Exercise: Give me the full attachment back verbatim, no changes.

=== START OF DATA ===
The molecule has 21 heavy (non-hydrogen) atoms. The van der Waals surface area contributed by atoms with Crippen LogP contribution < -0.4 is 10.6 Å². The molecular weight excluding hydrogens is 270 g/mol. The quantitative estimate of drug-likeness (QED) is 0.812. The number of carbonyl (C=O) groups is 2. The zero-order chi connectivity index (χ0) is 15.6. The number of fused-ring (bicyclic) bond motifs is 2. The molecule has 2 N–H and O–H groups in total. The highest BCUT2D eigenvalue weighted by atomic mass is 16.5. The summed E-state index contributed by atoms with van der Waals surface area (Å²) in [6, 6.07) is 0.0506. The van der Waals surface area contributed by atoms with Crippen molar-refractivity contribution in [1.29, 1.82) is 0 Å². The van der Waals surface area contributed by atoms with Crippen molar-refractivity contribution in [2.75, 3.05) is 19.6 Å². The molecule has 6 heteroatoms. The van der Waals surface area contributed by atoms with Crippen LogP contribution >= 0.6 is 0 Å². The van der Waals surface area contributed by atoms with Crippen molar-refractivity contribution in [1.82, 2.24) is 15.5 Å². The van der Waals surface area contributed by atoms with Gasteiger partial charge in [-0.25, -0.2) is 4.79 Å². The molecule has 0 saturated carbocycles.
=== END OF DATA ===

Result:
The molecule has 21 heavy (non-hydrogen) atoms. The van der Waals surface area contributed by atoms with Crippen LogP contribution < -0.4 is 10.6 Å². The molecular weight excluding hydrogens is 270 g/mol. The quantitative estimate of drug-likeness (QED) is 0.812. The number of carbonyl (C=O) groups is 2. The zero-order chi connectivity index (χ0) is 15.6. The number of fused-ring (bicyclic) bond motifs is 2. The molecule has 2 N–H and O–H groups in total. The highest BCUT2D eigenvalue weighted by atomic mass is 16.5. The summed E-state index contributed by atoms with van der Waals surface area (Å²) in [6, 6.07) is 0.0506. The van der Waals surface area contributed by atoms with Crippen molar-refractivity contribution in [1.29, 1.82) is 0 Å². The van der Waals surface area contributed by atoms with Crippen molar-refractivity contribution in [2.75, 3.05) is 19.6 Å². The molecule has 6 heteroatoms. The van der Waals surface area contributed by atoms with Crippen LogP contribution >= 0.6 is 0 Å². The van der Waals surface area contributed by atoms with Crippen molar-refractivity contribution in [1.82, 2.24) is 15.5 Å². The van der Waals surface area contributed by atoms with Gasteiger partial charge in [-0.25, -0.2) is 4.79 Å². The molecule has 0 saturated carbocycles.